Gagnon stressed that the success of “Cool Cities” in part relies on the fact that it does not enforce mandates. Instead, the program finds allies in individual cities that are able to gain the input and buy-in of local groups and communities. Get a look at how Gagnon illustrated her point here:
Man, you gotta love that one.
Now here’s more snippets from speakers and panelists at the conference:
Welcoming remarks: Peter Kageyama, Partner, Creative Cities Productions
- The creative economy is all about whales and krill. Google is clearly the whale, but so much of the creative economy is about smaller companies that are the krill in the water, and in aggregate the krill are far bigger; it’s just harder to see.
- We are the most overly marketed to generation ever, yet we believe almost none of it.
- Green is the new black: To attract members of the creative class organizations and cities must reflect their values. Green (in the context of sustainability) is no longer a nice to have, it’s a must have.
Keynote address: Elizabeth Gilbert, author, Eat Pray Love
- The expectation in our society is that we must constantly outdo ourselves, and in this relentless drive, we cannibalize our ability to be true artists.
- We are pressed to be innovative but we must also be gentle and patient with ourselves.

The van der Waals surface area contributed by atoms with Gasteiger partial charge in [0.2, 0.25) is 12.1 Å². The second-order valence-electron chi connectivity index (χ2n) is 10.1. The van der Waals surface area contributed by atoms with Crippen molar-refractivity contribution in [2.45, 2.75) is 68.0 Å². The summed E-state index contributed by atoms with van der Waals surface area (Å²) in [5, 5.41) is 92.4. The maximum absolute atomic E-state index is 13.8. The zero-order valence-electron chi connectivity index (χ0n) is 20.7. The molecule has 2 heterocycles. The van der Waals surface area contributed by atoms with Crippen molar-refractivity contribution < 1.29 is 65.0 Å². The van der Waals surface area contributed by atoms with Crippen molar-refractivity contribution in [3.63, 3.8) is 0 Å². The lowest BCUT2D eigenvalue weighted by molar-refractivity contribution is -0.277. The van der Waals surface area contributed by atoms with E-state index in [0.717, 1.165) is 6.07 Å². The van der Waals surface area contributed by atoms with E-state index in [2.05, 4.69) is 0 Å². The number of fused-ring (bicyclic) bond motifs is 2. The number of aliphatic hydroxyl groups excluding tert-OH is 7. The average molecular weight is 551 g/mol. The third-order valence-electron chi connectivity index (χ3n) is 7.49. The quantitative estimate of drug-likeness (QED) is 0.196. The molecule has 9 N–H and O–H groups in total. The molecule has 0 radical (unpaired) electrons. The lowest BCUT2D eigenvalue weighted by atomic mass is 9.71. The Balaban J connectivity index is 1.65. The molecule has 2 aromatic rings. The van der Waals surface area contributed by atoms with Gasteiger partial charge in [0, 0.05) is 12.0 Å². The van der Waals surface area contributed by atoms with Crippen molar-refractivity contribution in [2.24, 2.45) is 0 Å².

- Follow curiosity wherever it takes you; and for writers, take a line for a walk across the page.
Workshop: Get to ‘Shiny Penny Hell’ and Back
- Shiny Penny Hell is when you have great ideas but you are paralyzed by not knowing how to turn them into things of value.
- Be a possibility thinker.
- There is such a thing as productive conflict — seek out divergent viewpoints that challenge your ideas.
- Explore the outrageous.
- Obsess over value creation.
- To avoid tunnel vision have focused flexibility, don’t lose your peripheral vision.
Keynote Address: The Global Promise of Entrepreneurship, Randall Kempner, Executive Director, Aspen Network of Development Entrepreneurs
- Innovation is the generation, development and implementation of new ideas that create social value.
- Entrepreneurship is often born out of dire circumstance.
- Entrepreneurship = prosperity
Panel: ABC’s of Mobile Technology
- Mobile is about where you are and what you are doing at a certain time.
- When designing for mobile one size does not fill all; but there are in excess of 20,000 devices, so it’s impossible to design for every one.